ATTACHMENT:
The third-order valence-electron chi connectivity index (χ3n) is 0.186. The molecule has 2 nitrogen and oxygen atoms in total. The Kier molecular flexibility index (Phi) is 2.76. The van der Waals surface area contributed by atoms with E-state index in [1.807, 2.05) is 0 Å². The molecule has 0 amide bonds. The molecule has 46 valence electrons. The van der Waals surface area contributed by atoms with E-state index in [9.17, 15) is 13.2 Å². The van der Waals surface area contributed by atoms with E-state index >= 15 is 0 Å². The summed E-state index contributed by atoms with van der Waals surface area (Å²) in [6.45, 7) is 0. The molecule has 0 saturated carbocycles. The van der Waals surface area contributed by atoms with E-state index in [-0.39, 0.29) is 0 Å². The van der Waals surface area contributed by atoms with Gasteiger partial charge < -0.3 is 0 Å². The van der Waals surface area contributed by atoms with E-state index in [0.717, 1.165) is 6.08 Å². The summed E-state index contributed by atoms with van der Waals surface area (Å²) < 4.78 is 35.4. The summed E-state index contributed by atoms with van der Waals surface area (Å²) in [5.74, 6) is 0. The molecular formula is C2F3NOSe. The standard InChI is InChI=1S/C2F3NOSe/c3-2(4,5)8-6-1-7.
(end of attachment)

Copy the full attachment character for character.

The third-order valence-electron chi connectivity index (χ3n) is 0.186. The molecule has 2 nitrogen and oxygen atoms in total. The Kier molecular flexibility index (Phi) is 2.76. The van der Waals surface area contributed by atoms with E-state index in [1.807, 2.05) is 0 Å². The molecule has 0 amide bonds. The molecule has 46 valence electrons. The van der Waals surface area contributed by atoms with E-state index in [9.17, 15) is 13.2 Å². The van der Waals surface area contributed by atoms with E-state index >= 15 is 0 Å². The summed E-state index contributed by atoms with van der Waals surface area (Å²) in [6.45, 7) is 0. The molecule has 0 saturated carbocycles. The van der Waals surface area contributed by atoms with E-state index in [-0.39, 0.29) is 0 Å². The van der Waals surface area contributed by atoms with Gasteiger partial charge < -0.3 is 0 Å². The van der Waals surface area contributed by atoms with E-state index in [0.717, 1.165) is 6.08 Å². The summed E-state index contributed by atoms with van der Waals surface area (Å²) < 4.78 is 35.4. The summed E-state index contributed by atoms with van der Waals surface area (Å²) in [5.74, 6) is 0. The molecular formula is C2F3NOSe. The standard InChI is InChI=1S/C2F3NOSe/c3-2(4,5)8-6-1-7.